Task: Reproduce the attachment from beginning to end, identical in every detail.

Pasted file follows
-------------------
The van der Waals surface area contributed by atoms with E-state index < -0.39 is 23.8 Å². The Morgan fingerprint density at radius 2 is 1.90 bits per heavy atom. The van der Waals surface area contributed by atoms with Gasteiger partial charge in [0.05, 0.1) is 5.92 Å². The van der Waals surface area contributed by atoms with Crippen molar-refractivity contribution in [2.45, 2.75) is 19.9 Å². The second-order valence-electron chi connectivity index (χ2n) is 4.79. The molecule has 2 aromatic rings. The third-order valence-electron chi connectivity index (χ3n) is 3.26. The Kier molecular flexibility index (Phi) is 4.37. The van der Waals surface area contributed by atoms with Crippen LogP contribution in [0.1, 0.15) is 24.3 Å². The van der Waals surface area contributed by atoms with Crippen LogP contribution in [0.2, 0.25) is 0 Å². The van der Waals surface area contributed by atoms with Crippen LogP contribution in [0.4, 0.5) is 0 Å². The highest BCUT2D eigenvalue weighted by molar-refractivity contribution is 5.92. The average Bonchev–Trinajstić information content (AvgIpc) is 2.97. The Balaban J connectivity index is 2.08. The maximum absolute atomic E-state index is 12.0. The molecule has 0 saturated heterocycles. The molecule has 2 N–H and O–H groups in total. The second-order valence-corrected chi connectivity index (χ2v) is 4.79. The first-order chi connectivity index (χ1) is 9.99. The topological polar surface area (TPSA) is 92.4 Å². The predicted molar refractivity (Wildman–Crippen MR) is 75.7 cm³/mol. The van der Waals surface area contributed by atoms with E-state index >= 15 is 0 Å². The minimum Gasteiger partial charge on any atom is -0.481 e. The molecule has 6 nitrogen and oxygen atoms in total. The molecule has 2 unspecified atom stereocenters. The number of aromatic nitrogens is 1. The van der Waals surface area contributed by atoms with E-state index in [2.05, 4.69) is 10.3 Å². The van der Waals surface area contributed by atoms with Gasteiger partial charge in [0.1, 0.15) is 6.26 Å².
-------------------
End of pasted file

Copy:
The van der Waals surface area contributed by atoms with E-state index < -0.39 is 23.8 Å². The Morgan fingerprint density at radius 2 is 1.90 bits per heavy atom. The van der Waals surface area contributed by atoms with Gasteiger partial charge in [0.05, 0.1) is 5.92 Å². The van der Waals surface area contributed by atoms with Crippen molar-refractivity contribution in [2.45, 2.75) is 19.9 Å². The second-order valence-electron chi connectivity index (χ2n) is 4.79. The molecule has 2 aromatic rings. The third-order valence-electron chi connectivity index (χ3n) is 3.26. The Kier molecular flexibility index (Phi) is 4.37. The van der Waals surface area contributed by atoms with Crippen LogP contribution in [0.1, 0.15) is 24.3 Å². The van der Waals surface area contributed by atoms with Crippen LogP contribution in [0.2, 0.25) is 0 Å². The van der Waals surface area contributed by atoms with Crippen LogP contribution in [0.4, 0.5) is 0 Å². The highest BCUT2D eigenvalue weighted by molar-refractivity contribution is 5.92. The average Bonchev–Trinajstić information content (AvgIpc) is 2.97. The Balaban J connectivity index is 2.08. The maximum absolute atomic E-state index is 12.0. The molecule has 0 saturated heterocycles. The molecule has 2 N–H and O–H groups in total. The second-order valence-corrected chi connectivity index (χ2v) is 4.79. The first-order chi connectivity index (χ1) is 9.99. The topological polar surface area (TPSA) is 92.4 Å². The predicted molar refractivity (Wildman–Crippen MR) is 75.7 cm³/mol. The van der Waals surface area contributed by atoms with E-state index >= 15 is 0 Å². The minimum Gasteiger partial charge on any atom is -0.481 e. The molecule has 6 nitrogen and oxygen atoms in total. The molecule has 2 unspecified atom stereocenters. The number of aromatic nitrogens is 1. The van der Waals surface area contributed by atoms with E-state index in [2.05, 4.69) is 10.3 Å². The van der Waals surface area contributed by atoms with Gasteiger partial charge in [0.1, 0.15) is 6.26 Å².